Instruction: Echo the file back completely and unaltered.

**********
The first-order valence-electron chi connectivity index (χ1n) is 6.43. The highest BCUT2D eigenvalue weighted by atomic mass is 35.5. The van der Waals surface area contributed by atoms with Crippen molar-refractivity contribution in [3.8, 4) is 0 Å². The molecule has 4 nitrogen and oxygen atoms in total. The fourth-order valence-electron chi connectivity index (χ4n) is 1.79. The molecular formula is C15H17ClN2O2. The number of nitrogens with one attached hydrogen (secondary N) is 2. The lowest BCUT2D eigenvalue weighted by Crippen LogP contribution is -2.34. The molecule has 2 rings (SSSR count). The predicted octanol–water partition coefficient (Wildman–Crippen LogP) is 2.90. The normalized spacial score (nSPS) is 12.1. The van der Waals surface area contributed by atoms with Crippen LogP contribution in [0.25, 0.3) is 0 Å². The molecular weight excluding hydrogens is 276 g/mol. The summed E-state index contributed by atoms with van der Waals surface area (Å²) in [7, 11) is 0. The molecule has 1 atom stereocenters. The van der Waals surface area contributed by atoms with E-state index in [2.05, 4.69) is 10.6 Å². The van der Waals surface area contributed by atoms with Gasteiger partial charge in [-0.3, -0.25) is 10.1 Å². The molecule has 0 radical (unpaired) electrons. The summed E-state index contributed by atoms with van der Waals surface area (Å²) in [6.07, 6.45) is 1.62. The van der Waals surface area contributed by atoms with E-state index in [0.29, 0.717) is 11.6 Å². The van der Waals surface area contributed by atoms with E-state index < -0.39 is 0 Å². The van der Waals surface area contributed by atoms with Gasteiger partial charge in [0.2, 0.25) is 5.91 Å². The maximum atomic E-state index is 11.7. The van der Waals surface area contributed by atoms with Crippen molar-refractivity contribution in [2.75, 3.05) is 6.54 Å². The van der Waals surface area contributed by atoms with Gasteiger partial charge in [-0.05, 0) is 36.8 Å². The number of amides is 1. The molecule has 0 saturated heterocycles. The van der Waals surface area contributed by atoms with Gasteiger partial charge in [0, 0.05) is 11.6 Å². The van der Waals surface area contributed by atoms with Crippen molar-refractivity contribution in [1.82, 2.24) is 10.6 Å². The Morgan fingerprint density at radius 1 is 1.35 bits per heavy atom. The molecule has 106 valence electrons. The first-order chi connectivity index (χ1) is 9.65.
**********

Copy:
The first-order valence-electron chi connectivity index (χ1n) is 6.43. The highest BCUT2D eigenvalue weighted by atomic mass is 35.5. The van der Waals surface area contributed by atoms with Crippen molar-refractivity contribution in [3.8, 4) is 0 Å². The molecule has 4 nitrogen and oxygen atoms in total. The fourth-order valence-electron chi connectivity index (χ4n) is 1.79. The molecular formula is C15H17ClN2O2. The number of nitrogens with one attached hydrogen (secondary N) is 2. The lowest BCUT2D eigenvalue weighted by Crippen LogP contribution is -2.34. The molecule has 2 rings (SSSR count). The predicted octanol–water partition coefficient (Wildman–Crippen LogP) is 2.90. The normalized spacial score (nSPS) is 12.1. The van der Waals surface area contributed by atoms with Crippen LogP contribution in [0.25, 0.3) is 0 Å². The molecular weight excluding hydrogens is 276 g/mol. The summed E-state index contributed by atoms with van der Waals surface area (Å²) in [7, 11) is 0. The molecule has 1 atom stereocenters. The van der Waals surface area contributed by atoms with E-state index in [2.05, 4.69) is 10.6 Å². The van der Waals surface area contributed by atoms with Gasteiger partial charge in [-0.3, -0.25) is 10.1 Å². The molecule has 0 radical (unpaired) electrons. The summed E-state index contributed by atoms with van der Waals surface area (Å²) in [6.07, 6.45) is 1.62. The van der Waals surface area contributed by atoms with E-state index in [0.29, 0.717) is 11.6 Å². The van der Waals surface area contributed by atoms with E-state index < -0.39 is 0 Å². The van der Waals surface area contributed by atoms with Gasteiger partial charge in [0.2, 0.25) is 5.91 Å². The maximum atomic E-state index is 11.7. The van der Waals surface area contributed by atoms with Crippen molar-refractivity contribution in [2.75, 3.05) is 6.54 Å². The van der Waals surface area contributed by atoms with Gasteiger partial charge in [-0.05, 0) is 36.8 Å². The number of amides is 1. The molecule has 0 saturated heterocycles. The van der Waals surface area contributed by atoms with Gasteiger partial charge in [0, 0.05) is 11.6 Å². The van der Waals surface area contributed by atoms with Crippen molar-refractivity contribution in [1.82, 2.24) is 10.6 Å². The Morgan fingerprint density at radius 1 is 1.35 bits per heavy atom. The molecule has 106 valence electrons. The first-order chi connectivity index (χ1) is 9.65.